This is good question! Looking back on to it I think military service was exactly the way I would’ve thought. Now if you go and talk the 17-year-old me, you may get a different answer. I was always interested as teen and studied military history as much as I could and often spoke to veterans about their experiences.
I’m not sure I can answer this without making somewhat complicated. I joined the Marine Corps Reserves, so in some way’s life was sort of the same. I did this to chase further education. I always thought I could go active duty if I needed incase my plans didn’t pan out. Then my unit got activated. It was our turn for an “all expenses paid, South Western Asian Vacation.” We deployed to Al-Anbar Province Iraq and attached to an infantry battalion. So, for me, the best way I can answer it is this: Somewhat of a “normal” life, then welcome to a combat zone. OK, the US Gov’t says they are done. We then get sent back to CONUS to de-mobilize and are released back into the “normal” life. I think this was a huge mishandling by our government. There was not much decompression time.
I don’t talk much about the bad things that went with being deployed. It’s hard to talk about the loss of fellow Marines sometimes, especially after seeing how the exits of both wars was mishandled.
I have found the biggest thing is to just stay busy. Get a hobby. Or hobbies. Just do something, keep pushing forward.
Well, I’ve always had 4-wheelers. Loved them. Still got a 2006 Suzuki, use it mainly as a yard dog now. I got it after my Iraq deployment. As it got wore out and older I was looking for a replacement. I went and looked at many different SxS flavors. It was stressful! I sat in the 2018 XP1000 & I was sold. Had to have it. Still got it! Doubt I’ll every part with it. I keep them and I keep them running. I like working on them. I love riding them. I’d stay gone all day, every day if I could.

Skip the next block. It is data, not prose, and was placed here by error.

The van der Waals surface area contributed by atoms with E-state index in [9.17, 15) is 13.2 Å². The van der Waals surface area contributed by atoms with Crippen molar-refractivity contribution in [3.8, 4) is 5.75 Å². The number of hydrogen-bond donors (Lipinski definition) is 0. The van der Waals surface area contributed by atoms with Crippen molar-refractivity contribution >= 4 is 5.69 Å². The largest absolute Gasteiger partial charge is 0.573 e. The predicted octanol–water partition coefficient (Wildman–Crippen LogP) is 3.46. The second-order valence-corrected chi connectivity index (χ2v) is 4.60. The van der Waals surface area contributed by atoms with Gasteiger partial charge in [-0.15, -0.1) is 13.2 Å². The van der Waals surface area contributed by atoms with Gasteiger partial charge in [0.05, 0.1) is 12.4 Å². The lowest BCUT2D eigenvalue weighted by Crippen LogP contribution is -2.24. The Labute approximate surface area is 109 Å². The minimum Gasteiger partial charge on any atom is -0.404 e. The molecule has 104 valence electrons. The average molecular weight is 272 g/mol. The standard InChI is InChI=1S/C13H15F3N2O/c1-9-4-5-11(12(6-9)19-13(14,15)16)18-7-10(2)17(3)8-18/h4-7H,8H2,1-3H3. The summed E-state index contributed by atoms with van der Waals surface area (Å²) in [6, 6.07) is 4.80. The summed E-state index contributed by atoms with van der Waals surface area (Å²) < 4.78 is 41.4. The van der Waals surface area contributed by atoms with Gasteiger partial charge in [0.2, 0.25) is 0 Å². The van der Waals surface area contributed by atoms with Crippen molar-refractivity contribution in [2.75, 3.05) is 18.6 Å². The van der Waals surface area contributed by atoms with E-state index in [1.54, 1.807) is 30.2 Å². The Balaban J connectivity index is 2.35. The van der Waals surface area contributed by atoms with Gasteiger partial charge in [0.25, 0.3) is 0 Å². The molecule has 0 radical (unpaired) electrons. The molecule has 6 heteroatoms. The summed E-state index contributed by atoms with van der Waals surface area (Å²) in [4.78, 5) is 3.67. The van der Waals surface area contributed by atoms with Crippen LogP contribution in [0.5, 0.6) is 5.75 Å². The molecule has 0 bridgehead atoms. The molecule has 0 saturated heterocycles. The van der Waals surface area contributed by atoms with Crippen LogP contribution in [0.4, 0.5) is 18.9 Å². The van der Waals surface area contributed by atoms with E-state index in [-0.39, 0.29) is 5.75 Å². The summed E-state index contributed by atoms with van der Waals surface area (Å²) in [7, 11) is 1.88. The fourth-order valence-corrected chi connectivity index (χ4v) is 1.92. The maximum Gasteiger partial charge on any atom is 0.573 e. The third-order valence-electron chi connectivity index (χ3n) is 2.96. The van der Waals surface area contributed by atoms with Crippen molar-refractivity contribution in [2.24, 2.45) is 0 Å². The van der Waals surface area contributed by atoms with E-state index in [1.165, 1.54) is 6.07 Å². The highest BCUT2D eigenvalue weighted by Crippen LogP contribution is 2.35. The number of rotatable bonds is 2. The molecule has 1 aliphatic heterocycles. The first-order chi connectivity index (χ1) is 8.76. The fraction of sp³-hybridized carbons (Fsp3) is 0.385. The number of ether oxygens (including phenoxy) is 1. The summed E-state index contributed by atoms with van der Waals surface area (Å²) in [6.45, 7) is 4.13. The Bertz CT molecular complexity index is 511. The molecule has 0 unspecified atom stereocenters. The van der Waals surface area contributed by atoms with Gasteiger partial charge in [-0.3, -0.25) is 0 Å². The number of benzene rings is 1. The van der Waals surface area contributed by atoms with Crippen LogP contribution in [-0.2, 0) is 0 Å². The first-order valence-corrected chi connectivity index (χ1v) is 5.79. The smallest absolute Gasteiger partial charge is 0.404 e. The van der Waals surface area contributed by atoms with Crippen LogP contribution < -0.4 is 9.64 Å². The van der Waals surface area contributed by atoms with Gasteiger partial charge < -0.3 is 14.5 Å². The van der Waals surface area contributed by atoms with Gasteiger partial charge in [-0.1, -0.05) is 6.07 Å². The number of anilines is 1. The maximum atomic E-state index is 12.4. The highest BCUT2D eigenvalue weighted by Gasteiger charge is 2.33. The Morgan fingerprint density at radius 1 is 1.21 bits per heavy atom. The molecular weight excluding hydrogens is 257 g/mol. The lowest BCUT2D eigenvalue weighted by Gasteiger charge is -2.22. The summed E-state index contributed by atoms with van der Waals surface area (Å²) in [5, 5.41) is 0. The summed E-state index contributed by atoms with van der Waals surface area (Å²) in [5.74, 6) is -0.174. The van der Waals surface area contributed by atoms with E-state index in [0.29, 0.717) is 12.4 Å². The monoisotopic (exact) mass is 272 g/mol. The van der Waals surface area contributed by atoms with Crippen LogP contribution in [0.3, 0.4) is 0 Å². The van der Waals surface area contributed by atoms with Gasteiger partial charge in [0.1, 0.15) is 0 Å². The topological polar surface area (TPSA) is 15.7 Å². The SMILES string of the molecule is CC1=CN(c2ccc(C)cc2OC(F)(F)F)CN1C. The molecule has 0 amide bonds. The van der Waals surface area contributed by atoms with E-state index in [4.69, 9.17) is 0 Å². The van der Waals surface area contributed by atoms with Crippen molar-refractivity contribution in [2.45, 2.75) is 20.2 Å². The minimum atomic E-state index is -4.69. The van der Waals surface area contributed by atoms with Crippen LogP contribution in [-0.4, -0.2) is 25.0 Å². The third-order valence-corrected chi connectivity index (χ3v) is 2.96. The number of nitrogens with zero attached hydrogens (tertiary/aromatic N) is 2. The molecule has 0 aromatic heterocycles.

I always ride on old logging and strip roads in Southern WV. There is no shortage of them. We have gone on Hatfield & McCoy as well and it was also a good time.
Favorite part: Just being out in the mountains and not worrying about the typical things that stress me out. Its nice to just enjoy the ride. Pain in ass: A flat tire and NOT have anything to fix it when you really though you had the stuff in the glove box! I want to get into somewhat of overlanding type riding one of these days!
I have some of their products, door bags, and LED light side mirrors. They both work very well and for the price they cannot be beat.
I joined the Marines in 2004 as an infantryman. Went to 3/5 on Camp Pendleton Ca. Stayed with them for 6 years and deployed three times.
In 2010 went to Parris Island SC to become a drill instructor. I got out in 2013 to become a cop.I missed the brotherhood and healthcare (lol).I joined the air guard in 2015 as a security forces member. I recently stopped being a cop and went full time with my guard unit. Given the current political situation regarding police, it’s been a great transition back into the military. Serving my country has given me a great sense of pride and the determination to do anything I put my mind to.
First I want to thank everyone that served. At 56yrs old, I reflect and think I screwed up for not serving and creating that brotherly bond with my fellow service men. I think about not only what they sacrifice on a daily basis serving our country but add in deployments, war, etc. these men and women deserve more than we provide.
The stories I have read about the service men and women returning from Vietnam is appalling. My Wife's uncle served in the 8th Artillery and went on an honor flight (awesome program). I made a 2' x 3' sign with a picture of him and when he got off of the honor flight, family was holding it up. Not only did it bring tears to his eyes but several other men and women were crying to when they saw it. Don't enter me in the drawing but wanted to share my little story.
I had no real idea of how military life was going to be. The living situation was strange. I had no idea what barracks life was like but it was interesting. No privacy what so ever. Your room could be inspected at any time. As far as perceptions I think it changed and made me more adaptable to different situations.I have always been in to anything that goes fast. I met some new friends that were into camping so we went along. One of my buddies has a rzr xp turbo and took me for a ride in the sand dunes. I loved it.
The first thing I bought was a yamaha Raptor to get on the trails, from there we upgraded to a 2017 RZR XP 1000. It's been a constant upgrade since then. We now have a toy hauler and a 19' XP4 1000. The kids also have a RZR 170 for the kids.